Broken window theory could mean growing graffiti problem
GRAFFITI vandalism is cited as the top problem in communities by 21% of the NSW population, according to Bond University's Terry Goldsworthy.
The associate professor of criminology and Queensland ex-detective inspector of 30 years said the crime costs Australia more than $200 million every year.
He said there were several different types of graffiti vandalism, with different psychological factors behind each.
"The first is gang graffiti, to make their mark or convey threats of violence," Prof Goldsworthy said.
"Or the tagger graffiti artist - high volume simple hits."
Prof Goldsworthy said there were also those who vandalised due to youthful experience or deliberately used political, ideological or religiously themed graffiti to get their message across.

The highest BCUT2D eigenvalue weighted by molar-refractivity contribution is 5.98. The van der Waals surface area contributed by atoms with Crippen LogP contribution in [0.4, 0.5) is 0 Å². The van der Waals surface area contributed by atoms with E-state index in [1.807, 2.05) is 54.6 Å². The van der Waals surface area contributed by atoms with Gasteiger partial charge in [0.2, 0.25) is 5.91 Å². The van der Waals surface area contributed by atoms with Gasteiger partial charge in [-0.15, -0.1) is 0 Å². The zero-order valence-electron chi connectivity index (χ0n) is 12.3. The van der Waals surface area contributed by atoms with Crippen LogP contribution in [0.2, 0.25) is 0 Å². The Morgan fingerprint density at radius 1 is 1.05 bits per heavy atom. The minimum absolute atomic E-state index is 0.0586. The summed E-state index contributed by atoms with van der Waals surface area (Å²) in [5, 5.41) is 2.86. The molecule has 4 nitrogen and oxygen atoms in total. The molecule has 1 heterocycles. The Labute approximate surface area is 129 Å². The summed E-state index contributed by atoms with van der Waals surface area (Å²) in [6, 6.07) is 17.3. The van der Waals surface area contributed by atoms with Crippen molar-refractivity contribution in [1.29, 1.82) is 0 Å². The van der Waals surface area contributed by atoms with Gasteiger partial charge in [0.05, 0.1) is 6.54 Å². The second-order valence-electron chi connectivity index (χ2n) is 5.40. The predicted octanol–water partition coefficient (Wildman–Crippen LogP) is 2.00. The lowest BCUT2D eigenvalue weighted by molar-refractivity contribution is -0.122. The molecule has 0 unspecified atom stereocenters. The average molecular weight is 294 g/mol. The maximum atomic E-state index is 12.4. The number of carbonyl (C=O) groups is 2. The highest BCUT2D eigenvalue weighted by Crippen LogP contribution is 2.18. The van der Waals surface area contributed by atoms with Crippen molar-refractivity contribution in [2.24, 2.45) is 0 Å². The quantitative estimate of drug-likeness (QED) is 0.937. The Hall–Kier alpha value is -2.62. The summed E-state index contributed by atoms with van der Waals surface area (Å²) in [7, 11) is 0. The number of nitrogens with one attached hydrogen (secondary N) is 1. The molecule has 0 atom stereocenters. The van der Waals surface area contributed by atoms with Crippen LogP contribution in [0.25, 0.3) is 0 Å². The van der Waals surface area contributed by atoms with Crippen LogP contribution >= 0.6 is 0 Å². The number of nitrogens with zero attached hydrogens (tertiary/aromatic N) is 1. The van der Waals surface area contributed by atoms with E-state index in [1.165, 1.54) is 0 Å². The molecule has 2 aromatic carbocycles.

He also noted the "broken window theory", which predicts that petty crime, if not tackled, can develop into more serious acts as time passes, due to the normalisation of urban disorder.
"You need to remove it (graffiti) immediately so they have no great benefit in doing it," Prof Goldsworthy said.
"It's interesting because it's such a pointless crime; it's all about psychology."
The Bond associate professor said making graffiti vandals clean up their mess was a powerful tool in minimising the crime and preventing further acts.
He said often victims of graffiti, such as property owners, would feel a sense of justice if offenders were made to fix the problem their vandalism had caused.
"We sometimes tend to downplay the significance in the community," he said.
"Graffiti has a blow-on effect. It can affect the perception of behaviour that's acceptable in an area."
Prof Goldsworthy, like many criminology and sociology professionals, did not agree that graffiti was a victimless crime, as argued by some offenders.
He said while graffiti walls might help curb some proportion of graffiti vandalism, without conceited crime prevention efforts the problem would likely continue.